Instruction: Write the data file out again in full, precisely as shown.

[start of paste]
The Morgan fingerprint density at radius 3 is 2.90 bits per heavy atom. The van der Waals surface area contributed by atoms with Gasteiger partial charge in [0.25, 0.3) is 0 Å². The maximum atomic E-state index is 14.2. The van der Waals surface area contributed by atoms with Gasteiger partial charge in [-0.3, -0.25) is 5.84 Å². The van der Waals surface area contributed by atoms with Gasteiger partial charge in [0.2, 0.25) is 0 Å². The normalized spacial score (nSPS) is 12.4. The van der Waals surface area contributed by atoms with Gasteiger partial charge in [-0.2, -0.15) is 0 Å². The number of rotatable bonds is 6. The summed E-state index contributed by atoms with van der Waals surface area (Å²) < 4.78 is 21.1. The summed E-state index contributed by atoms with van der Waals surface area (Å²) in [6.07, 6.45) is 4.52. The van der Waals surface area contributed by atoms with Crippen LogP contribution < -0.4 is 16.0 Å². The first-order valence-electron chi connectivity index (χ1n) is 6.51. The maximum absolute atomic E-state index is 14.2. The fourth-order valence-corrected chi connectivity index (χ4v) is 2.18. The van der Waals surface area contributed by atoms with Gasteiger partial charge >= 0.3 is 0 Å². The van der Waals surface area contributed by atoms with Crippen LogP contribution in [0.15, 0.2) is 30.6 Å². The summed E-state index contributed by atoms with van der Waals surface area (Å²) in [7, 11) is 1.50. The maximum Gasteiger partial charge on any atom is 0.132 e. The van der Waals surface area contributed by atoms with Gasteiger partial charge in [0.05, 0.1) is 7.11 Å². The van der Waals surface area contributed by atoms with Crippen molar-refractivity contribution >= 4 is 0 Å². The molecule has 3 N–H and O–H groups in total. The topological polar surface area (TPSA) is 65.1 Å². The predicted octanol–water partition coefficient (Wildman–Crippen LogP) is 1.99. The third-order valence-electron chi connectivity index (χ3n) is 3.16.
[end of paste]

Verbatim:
The Morgan fingerprint density at radius 3 is 2.90 bits per heavy atom. The van der Waals surface area contributed by atoms with Gasteiger partial charge in [0.25, 0.3) is 0 Å². The maximum atomic E-state index is 14.2. The van der Waals surface area contributed by atoms with Gasteiger partial charge in [-0.3, -0.25) is 5.84 Å². The van der Waals surface area contributed by atoms with Gasteiger partial charge in [0.2, 0.25) is 0 Å². The normalized spacial score (nSPS) is 12.4. The van der Waals surface area contributed by atoms with Gasteiger partial charge in [-0.2, -0.15) is 0 Å². The number of rotatable bonds is 6. The summed E-state index contributed by atoms with van der Waals surface area (Å²) < 4.78 is 21.1. The summed E-state index contributed by atoms with van der Waals surface area (Å²) in [6.07, 6.45) is 4.52. The van der Waals surface area contributed by atoms with Crippen LogP contribution < -0.4 is 16.0 Å². The first-order valence-electron chi connectivity index (χ1n) is 6.51. The maximum absolute atomic E-state index is 14.2. The fourth-order valence-corrected chi connectivity index (χ4v) is 2.18. The van der Waals surface area contributed by atoms with Gasteiger partial charge >= 0.3 is 0 Å². The van der Waals surface area contributed by atoms with Crippen LogP contribution in [0.15, 0.2) is 30.6 Å². The summed E-state index contributed by atoms with van der Waals surface area (Å²) in [7, 11) is 1.50. The maximum Gasteiger partial charge on any atom is 0.132 e. The van der Waals surface area contributed by atoms with Gasteiger partial charge in [0.05, 0.1) is 7.11 Å². The van der Waals surface area contributed by atoms with Crippen molar-refractivity contribution >= 4 is 0 Å². The molecule has 3 N–H and O–H groups in total. The topological polar surface area (TPSA) is 65.1 Å². The predicted octanol–water partition coefficient (Wildman–Crippen LogP) is 1.99. The third-order valence-electron chi connectivity index (χ3n) is 3.16.